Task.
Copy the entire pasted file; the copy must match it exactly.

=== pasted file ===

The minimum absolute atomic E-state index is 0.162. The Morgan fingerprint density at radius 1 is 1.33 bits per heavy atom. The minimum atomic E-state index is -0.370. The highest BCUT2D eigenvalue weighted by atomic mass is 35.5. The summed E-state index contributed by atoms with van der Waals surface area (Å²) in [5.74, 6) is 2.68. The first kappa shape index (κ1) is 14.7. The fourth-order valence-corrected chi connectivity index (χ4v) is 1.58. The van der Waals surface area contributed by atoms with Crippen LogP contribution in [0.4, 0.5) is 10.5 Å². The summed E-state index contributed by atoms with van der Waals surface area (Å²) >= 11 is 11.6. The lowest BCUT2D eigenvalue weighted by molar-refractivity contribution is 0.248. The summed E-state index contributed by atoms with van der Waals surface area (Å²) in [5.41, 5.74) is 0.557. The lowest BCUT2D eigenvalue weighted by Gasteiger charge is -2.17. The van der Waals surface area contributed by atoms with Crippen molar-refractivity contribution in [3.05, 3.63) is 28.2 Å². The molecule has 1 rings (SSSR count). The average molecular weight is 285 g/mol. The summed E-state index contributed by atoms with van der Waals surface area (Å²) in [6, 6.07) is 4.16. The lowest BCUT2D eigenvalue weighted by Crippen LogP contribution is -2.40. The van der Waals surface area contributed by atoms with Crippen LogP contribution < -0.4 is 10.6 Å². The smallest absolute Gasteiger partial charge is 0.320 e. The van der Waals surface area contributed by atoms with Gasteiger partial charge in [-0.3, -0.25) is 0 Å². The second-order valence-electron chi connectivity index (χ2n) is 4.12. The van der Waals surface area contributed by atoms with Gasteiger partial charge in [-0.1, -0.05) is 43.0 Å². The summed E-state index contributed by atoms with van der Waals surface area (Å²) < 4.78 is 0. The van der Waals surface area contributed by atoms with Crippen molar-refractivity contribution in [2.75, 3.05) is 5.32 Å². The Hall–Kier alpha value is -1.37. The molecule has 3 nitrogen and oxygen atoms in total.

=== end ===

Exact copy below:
The minimum absolute atomic E-state index is 0.162. The Morgan fingerprint density at radius 1 is 1.33 bits per heavy atom. The minimum atomic E-state index is -0.370. The highest BCUT2D eigenvalue weighted by atomic mass is 35.5. The summed E-state index contributed by atoms with van der Waals surface area (Å²) in [5.74, 6) is 2.68. The first kappa shape index (κ1) is 14.7. The fourth-order valence-corrected chi connectivity index (χ4v) is 1.58. The van der Waals surface area contributed by atoms with Crippen LogP contribution in [0.4, 0.5) is 10.5 Å². The summed E-state index contributed by atoms with van der Waals surface area (Å²) >= 11 is 11.6. The lowest BCUT2D eigenvalue weighted by molar-refractivity contribution is 0.248. The summed E-state index contributed by atoms with van der Waals surface area (Å²) in [5.41, 5.74) is 0.557. The lowest BCUT2D eigenvalue weighted by Gasteiger charge is -2.17. The van der Waals surface area contributed by atoms with Crippen molar-refractivity contribution in [3.05, 3.63) is 28.2 Å². The molecule has 1 rings (SSSR count). The average molecular weight is 285 g/mol. The summed E-state index contributed by atoms with van der Waals surface area (Å²) in [6, 6.07) is 4.16. The lowest BCUT2D eigenvalue weighted by Crippen LogP contribution is -2.40. The van der Waals surface area contributed by atoms with Crippen LogP contribution < -0.4 is 10.6 Å². The smallest absolute Gasteiger partial charge is 0.320 e. The van der Waals surface area contributed by atoms with Gasteiger partial charge in [-0.3, -0.25) is 0 Å². The second-order valence-electron chi connectivity index (χ2n) is 4.12. The van der Waals surface area contributed by atoms with Gasteiger partial charge in [-0.1, -0.05) is 43.0 Å². The summed E-state index contributed by atoms with van der Waals surface area (Å²) < 4.78 is 0. The van der Waals surface area contributed by atoms with Crippen molar-refractivity contribution in [2.75, 3.05) is 5.32 Å². The Hall–Kier alpha value is -1.37. The molecule has 3 nitrogen and oxygen atoms in total.